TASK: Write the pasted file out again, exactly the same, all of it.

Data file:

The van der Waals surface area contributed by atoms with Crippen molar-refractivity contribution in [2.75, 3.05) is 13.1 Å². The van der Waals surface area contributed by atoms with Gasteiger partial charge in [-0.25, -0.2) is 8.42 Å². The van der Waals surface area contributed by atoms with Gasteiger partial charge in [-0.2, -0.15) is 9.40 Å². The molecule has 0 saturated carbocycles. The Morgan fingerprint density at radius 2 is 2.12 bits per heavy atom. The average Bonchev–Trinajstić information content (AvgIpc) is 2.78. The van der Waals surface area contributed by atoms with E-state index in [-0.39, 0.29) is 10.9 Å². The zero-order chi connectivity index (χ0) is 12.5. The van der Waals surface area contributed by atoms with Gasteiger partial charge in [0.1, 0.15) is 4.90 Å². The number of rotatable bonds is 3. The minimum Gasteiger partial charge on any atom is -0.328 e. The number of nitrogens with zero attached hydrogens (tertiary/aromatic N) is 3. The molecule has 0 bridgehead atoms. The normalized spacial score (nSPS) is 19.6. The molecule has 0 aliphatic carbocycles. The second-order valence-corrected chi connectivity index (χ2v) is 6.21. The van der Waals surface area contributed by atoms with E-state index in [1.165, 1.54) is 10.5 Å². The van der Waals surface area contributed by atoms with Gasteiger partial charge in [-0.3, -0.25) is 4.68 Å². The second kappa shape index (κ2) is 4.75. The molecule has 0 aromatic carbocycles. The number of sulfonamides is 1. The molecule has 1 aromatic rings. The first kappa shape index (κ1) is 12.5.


The van der Waals surface area contributed by atoms with Crippen molar-refractivity contribution in [2.75, 3.05) is 13.1 Å². The van der Waals surface area contributed by atoms with Gasteiger partial charge in [-0.25, -0.2) is 8.42 Å². The van der Waals surface area contributed by atoms with Gasteiger partial charge in [-0.2, -0.15) is 9.40 Å². The molecule has 0 saturated carbocycles. The Morgan fingerprint density at radius 2 is 2.12 bits per heavy atom. The average Bonchev–Trinajstić information content (AvgIpc) is 2.78. The van der Waals surface area contributed by atoms with E-state index in [-0.39, 0.29) is 10.9 Å². The zero-order chi connectivity index (χ0) is 12.5. The van der Waals surface area contributed by atoms with Gasteiger partial charge in [0.1, 0.15) is 4.90 Å². The number of rotatable bonds is 3. The minimum Gasteiger partial charge on any atom is -0.328 e. The number of nitrogens with zero attached hydrogens (tertiary/aromatic N) is 3. The molecule has 0 bridgehead atoms. The normalized spacial score (nSPS) is 19.6. The molecule has 0 aliphatic carbocycles. The second-order valence-corrected chi connectivity index (χ2v) is 6.21. The van der Waals surface area contributed by atoms with E-state index in [1.165, 1.54) is 10.5 Å². The van der Waals surface area contributed by atoms with Gasteiger partial charge in [-0.3, -0.25) is 4.68 Å². The second kappa shape index (κ2) is 4.75. The molecule has 0 aromatic carbocycles. The number of sulfonamides is 1. The molecule has 1 aromatic rings. The first kappa shape index (κ1) is 12.5.